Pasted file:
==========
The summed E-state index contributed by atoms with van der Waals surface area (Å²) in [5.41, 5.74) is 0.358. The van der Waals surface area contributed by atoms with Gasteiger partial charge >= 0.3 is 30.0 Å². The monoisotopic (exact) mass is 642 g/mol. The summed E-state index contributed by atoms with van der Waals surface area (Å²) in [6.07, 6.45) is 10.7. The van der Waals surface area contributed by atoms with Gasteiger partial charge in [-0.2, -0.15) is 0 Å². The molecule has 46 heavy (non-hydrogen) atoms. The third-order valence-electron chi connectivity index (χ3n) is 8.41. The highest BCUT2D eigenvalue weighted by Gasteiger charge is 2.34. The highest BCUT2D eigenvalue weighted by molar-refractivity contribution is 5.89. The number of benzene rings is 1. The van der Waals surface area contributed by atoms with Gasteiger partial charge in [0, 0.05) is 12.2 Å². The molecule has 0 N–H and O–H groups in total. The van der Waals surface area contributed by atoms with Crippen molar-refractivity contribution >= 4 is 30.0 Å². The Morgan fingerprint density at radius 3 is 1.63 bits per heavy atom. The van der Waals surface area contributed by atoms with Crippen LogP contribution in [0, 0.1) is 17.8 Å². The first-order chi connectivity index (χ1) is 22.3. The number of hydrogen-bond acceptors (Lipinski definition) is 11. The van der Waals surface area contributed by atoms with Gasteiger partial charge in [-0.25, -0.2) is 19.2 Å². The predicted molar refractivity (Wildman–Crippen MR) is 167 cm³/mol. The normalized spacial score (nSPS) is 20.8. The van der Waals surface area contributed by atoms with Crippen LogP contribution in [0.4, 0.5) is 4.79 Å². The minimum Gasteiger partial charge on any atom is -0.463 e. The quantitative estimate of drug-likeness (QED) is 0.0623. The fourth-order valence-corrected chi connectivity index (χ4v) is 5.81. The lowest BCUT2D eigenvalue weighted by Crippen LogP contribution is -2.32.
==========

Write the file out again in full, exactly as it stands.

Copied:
The summed E-state index contributed by atoms with van der Waals surface area (Å²) in [5.41, 5.74) is 0.358. The van der Waals surface area contributed by atoms with Gasteiger partial charge >= 0.3 is 30.0 Å². The monoisotopic (exact) mass is 642 g/mol. The summed E-state index contributed by atoms with van der Waals surface area (Å²) in [6.07, 6.45) is 10.7. The van der Waals surface area contributed by atoms with Gasteiger partial charge in [-0.2, -0.15) is 0 Å². The molecule has 46 heavy (non-hydrogen) atoms. The third-order valence-electron chi connectivity index (χ3n) is 8.41. The highest BCUT2D eigenvalue weighted by Gasteiger charge is 2.34. The highest BCUT2D eigenvalue weighted by molar-refractivity contribution is 5.89. The number of benzene rings is 1. The van der Waals surface area contributed by atoms with Gasteiger partial charge in [0, 0.05) is 12.2 Å². The molecule has 0 N–H and O–H groups in total. The van der Waals surface area contributed by atoms with Crippen molar-refractivity contribution >= 4 is 30.0 Å². The Morgan fingerprint density at radius 3 is 1.63 bits per heavy atom. The van der Waals surface area contributed by atoms with Crippen LogP contribution in [0, 0.1) is 17.8 Å². The first-order chi connectivity index (χ1) is 22.3. The number of hydrogen-bond acceptors (Lipinski definition) is 11. The van der Waals surface area contributed by atoms with Gasteiger partial charge in [-0.25, -0.2) is 19.2 Å². The predicted molar refractivity (Wildman–Crippen MR) is 167 cm³/mol. The normalized spacial score (nSPS) is 20.8. The van der Waals surface area contributed by atoms with Crippen LogP contribution in [0.4, 0.5) is 4.79 Å². The minimum Gasteiger partial charge on any atom is -0.463 e. The quantitative estimate of drug-likeness (QED) is 0.0623. The fourth-order valence-corrected chi connectivity index (χ4v) is 5.81. The lowest BCUT2D eigenvalue weighted by Crippen LogP contribution is -2.32.